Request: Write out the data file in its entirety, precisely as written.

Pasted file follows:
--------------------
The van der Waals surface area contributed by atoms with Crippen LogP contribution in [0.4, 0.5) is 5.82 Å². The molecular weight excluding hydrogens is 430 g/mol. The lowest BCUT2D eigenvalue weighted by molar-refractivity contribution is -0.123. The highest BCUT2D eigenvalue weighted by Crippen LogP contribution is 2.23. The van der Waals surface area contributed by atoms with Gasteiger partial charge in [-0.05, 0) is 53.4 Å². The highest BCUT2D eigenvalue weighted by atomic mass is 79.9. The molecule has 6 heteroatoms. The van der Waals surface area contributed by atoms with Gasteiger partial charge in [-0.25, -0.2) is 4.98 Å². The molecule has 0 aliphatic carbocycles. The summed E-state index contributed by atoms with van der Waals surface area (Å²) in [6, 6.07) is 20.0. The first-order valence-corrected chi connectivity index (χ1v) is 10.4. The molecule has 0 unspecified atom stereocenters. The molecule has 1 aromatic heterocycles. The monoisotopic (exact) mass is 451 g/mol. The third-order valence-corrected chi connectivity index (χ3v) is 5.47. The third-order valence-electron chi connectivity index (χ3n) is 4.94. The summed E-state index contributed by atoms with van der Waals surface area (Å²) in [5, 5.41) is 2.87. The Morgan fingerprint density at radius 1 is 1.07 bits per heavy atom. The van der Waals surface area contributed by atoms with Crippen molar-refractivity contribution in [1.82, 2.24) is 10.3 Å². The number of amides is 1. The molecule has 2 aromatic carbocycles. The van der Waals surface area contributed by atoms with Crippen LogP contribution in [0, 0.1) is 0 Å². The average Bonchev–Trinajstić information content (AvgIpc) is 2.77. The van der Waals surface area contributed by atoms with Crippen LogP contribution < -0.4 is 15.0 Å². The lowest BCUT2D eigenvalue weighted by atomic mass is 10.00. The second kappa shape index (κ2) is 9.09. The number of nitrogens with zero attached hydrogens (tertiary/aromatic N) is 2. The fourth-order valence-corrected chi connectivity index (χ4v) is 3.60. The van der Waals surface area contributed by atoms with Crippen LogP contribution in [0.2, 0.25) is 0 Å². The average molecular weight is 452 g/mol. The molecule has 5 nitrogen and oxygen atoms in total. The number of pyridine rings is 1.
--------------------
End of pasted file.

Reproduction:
The van der Waals surface area contributed by atoms with Crippen LogP contribution in [0.4, 0.5) is 5.82 Å². The molecular weight excluding hydrogens is 430 g/mol. The lowest BCUT2D eigenvalue weighted by molar-refractivity contribution is -0.123. The highest BCUT2D eigenvalue weighted by Crippen LogP contribution is 2.23. The van der Waals surface area contributed by atoms with Gasteiger partial charge in [-0.05, 0) is 53.4 Å². The highest BCUT2D eigenvalue weighted by atomic mass is 79.9. The molecule has 6 heteroatoms. The van der Waals surface area contributed by atoms with Gasteiger partial charge in [-0.25, -0.2) is 4.98 Å². The molecule has 0 aliphatic carbocycles. The summed E-state index contributed by atoms with van der Waals surface area (Å²) in [6, 6.07) is 20.0. The first-order valence-corrected chi connectivity index (χ1v) is 10.4. The molecule has 0 unspecified atom stereocenters. The molecule has 1 aromatic heterocycles. The monoisotopic (exact) mass is 451 g/mol. The third-order valence-corrected chi connectivity index (χ3v) is 5.47. The third-order valence-electron chi connectivity index (χ3n) is 4.94. The summed E-state index contributed by atoms with van der Waals surface area (Å²) in [5, 5.41) is 2.87. The Morgan fingerprint density at radius 1 is 1.07 bits per heavy atom. The van der Waals surface area contributed by atoms with Crippen molar-refractivity contribution in [1.82, 2.24) is 10.3 Å². The number of amides is 1. The molecule has 2 aromatic carbocycles. The van der Waals surface area contributed by atoms with Crippen LogP contribution in [0, 0.1) is 0 Å². The average Bonchev–Trinajstić information content (AvgIpc) is 2.77. The van der Waals surface area contributed by atoms with Crippen LogP contribution < -0.4 is 15.0 Å². The lowest BCUT2D eigenvalue weighted by atomic mass is 10.00. The second kappa shape index (κ2) is 9.09. The number of nitrogens with zero attached hydrogens (tertiary/aromatic N) is 2. The fourth-order valence-corrected chi connectivity index (χ4v) is 3.60. The van der Waals surface area contributed by atoms with Crippen LogP contribution in [0.2, 0.25) is 0 Å². The average molecular weight is 452 g/mol. The molecule has 5 nitrogen and oxygen atoms in total. The number of pyridine rings is 1.